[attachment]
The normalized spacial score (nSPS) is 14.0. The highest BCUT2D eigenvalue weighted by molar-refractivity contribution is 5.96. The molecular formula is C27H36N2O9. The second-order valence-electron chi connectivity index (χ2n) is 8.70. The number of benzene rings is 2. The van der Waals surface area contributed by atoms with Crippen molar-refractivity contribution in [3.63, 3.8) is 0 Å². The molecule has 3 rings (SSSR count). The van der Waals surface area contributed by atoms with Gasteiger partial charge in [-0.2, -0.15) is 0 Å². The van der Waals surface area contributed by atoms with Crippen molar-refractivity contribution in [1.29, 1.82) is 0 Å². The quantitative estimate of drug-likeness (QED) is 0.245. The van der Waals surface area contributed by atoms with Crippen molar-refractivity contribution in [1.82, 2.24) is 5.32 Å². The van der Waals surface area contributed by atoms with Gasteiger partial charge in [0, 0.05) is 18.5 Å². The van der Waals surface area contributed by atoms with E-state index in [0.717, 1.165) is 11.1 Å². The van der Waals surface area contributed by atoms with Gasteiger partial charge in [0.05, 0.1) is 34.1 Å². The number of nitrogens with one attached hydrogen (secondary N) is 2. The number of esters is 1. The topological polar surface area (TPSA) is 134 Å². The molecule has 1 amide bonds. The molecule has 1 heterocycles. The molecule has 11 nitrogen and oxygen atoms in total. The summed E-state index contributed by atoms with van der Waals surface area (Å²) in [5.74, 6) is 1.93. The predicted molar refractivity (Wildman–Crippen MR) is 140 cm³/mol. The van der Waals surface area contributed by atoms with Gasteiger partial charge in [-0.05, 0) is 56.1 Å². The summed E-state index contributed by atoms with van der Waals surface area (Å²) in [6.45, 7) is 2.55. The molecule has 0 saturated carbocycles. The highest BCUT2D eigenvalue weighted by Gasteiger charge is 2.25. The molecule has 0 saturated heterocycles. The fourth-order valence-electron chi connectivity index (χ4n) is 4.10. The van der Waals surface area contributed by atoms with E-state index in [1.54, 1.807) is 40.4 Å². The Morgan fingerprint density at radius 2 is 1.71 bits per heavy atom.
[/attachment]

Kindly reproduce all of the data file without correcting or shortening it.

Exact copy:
The normalized spacial score (nSPS) is 14.0. The highest BCUT2D eigenvalue weighted by molar-refractivity contribution is 5.96. The molecular formula is C27H36N2O9. The second-order valence-electron chi connectivity index (χ2n) is 8.70. The number of benzene rings is 2. The van der Waals surface area contributed by atoms with Crippen molar-refractivity contribution in [3.63, 3.8) is 0 Å². The molecule has 3 rings (SSSR count). The van der Waals surface area contributed by atoms with Gasteiger partial charge in [-0.2, -0.15) is 0 Å². The van der Waals surface area contributed by atoms with Crippen molar-refractivity contribution in [1.29, 1.82) is 0 Å². The quantitative estimate of drug-likeness (QED) is 0.245. The van der Waals surface area contributed by atoms with Crippen molar-refractivity contribution in [1.82, 2.24) is 5.32 Å². The van der Waals surface area contributed by atoms with Gasteiger partial charge in [0, 0.05) is 18.5 Å². The van der Waals surface area contributed by atoms with E-state index in [0.717, 1.165) is 11.1 Å². The van der Waals surface area contributed by atoms with Gasteiger partial charge in [0.05, 0.1) is 34.1 Å². The number of nitrogens with one attached hydrogen (secondary N) is 2. The number of esters is 1. The topological polar surface area (TPSA) is 134 Å². The molecule has 1 amide bonds. The molecule has 1 heterocycles. The molecule has 11 nitrogen and oxygen atoms in total. The summed E-state index contributed by atoms with van der Waals surface area (Å²) in [5.74, 6) is 1.93. The predicted molar refractivity (Wildman–Crippen MR) is 140 cm³/mol. The van der Waals surface area contributed by atoms with Gasteiger partial charge in [-0.05, 0) is 56.1 Å². The summed E-state index contributed by atoms with van der Waals surface area (Å²) in [6.45, 7) is 2.55. The molecule has 0 saturated carbocycles. The highest BCUT2D eigenvalue weighted by Gasteiger charge is 2.25. The molecule has 0 saturated heterocycles. The fourth-order valence-electron chi connectivity index (χ4n) is 4.10. The van der Waals surface area contributed by atoms with E-state index in [1.54, 1.807) is 40.4 Å². The Morgan fingerprint density at radius 2 is 1.71 bits per heavy atom.